Mastering is the final step between the mix and release. It’s the last chance to catch unnoticed issues with your album.
Often times projects are recorded and mixed by the same engineer, in the same room. This means that issues in the recording studio mixing environment can translate to the mixes. It could be that the engineer listens on typical studio monitors that can’t accurately reproduce bass or translate to larger systems, or that the mix room itself has issues with reflections or room resonances which can cloud the engineer’s ability to accurately hear the recordings’ balance.

It’s also common after days of recording and mixing that the mix engineer is too familiar with the songs. It's somewhat counter intuitive- you'd assume listening to a song a hundred times would be helpful, and it is to some extent for fixing guitar flubs or editing vocals. But over-listening can also make it very difficult to objectively evaluate the overall mix and finalize an album. 

This is where the mastering engineer's new ears and tools can help. Checking the mix in a different, acoustically-neutral room with full range monitoring is a vital final step. It is the last chance to address tonal balance, resonances, micro-dynamics, overall level, etc. so your album will translate well across all playback systems. And since the mastering engineer usually hasn’t heard the album before, he/she has a unique, fresh perspective that can notice overlooked problems and correct them unobtrusively.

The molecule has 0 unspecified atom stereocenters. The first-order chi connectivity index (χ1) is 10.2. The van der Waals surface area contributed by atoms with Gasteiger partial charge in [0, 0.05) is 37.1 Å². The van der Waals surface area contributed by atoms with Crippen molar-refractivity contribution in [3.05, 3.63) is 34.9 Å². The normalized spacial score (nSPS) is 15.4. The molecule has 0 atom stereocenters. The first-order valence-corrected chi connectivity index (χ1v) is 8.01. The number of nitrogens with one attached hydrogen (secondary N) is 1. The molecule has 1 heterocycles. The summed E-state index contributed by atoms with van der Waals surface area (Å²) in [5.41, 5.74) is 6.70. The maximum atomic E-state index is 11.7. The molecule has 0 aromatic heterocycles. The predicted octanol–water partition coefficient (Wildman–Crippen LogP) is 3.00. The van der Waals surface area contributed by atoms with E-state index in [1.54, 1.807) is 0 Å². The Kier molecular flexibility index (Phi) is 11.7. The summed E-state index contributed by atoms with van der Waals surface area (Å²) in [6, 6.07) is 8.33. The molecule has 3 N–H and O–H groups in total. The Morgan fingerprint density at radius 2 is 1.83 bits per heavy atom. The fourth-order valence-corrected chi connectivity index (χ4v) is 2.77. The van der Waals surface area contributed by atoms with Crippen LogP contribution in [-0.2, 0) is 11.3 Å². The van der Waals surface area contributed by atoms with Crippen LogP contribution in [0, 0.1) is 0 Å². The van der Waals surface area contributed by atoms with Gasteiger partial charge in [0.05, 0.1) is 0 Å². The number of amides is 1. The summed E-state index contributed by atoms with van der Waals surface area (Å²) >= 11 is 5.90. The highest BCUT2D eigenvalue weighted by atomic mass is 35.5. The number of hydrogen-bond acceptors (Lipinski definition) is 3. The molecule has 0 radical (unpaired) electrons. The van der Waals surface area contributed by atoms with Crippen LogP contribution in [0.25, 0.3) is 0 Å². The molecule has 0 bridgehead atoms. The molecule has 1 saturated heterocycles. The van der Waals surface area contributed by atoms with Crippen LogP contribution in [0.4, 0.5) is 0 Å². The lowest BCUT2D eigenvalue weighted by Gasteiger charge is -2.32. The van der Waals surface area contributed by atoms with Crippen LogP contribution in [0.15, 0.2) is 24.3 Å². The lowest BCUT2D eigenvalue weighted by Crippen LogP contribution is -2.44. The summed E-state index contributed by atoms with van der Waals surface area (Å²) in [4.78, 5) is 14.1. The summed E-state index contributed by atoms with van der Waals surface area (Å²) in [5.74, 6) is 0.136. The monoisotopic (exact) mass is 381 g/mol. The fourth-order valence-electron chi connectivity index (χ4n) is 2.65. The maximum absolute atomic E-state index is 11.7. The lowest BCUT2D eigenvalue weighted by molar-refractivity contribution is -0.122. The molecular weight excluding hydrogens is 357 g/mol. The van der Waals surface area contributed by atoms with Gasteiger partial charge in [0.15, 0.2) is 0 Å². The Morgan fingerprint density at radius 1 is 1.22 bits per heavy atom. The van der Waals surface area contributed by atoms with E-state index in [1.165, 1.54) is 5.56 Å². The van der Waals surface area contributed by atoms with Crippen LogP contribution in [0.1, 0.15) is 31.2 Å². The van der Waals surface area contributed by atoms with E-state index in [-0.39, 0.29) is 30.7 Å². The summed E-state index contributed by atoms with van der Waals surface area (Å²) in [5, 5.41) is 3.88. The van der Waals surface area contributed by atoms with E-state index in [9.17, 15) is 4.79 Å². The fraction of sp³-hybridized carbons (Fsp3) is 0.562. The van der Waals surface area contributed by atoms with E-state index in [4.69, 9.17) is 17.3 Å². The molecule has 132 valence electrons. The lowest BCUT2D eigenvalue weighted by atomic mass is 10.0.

I have a collection of mastering-grade analog processors that can correct issues without introducing digital artifacts or distortion and add pleasant, subtle coloration when necessary. Using processors with tubes and transformers can result in more open sounding recordings, and can increase clarity, punch, weight and harmonics.

I create separate masters for each format you will be releasing, and process them individually to optimize audio for each medium. For instance, the audio requirements for vinyl pressing are different than Mastered for Spotify. I also encode digital files with metadata and create DDP images for error-free CD duplication.

Many of the amazing bands I work with record + mix themselves, or will track in smaller studios. DIY recording is much cheaper and keeps strangers out of the creative process. It also allows the flexibility to experiment with new sounds without stressing about the hourly rate. In these cases, mastering can help bridge the gap between DIY recording and commercial studios.

tl;dr - mastering can help bridge the gap between DIY recording and commercial studios. Its the last chance to correct issues and prepare your recordings for release.


I enjoy working with smaller bands, so even if your budget is tight please contact me and we can work something out!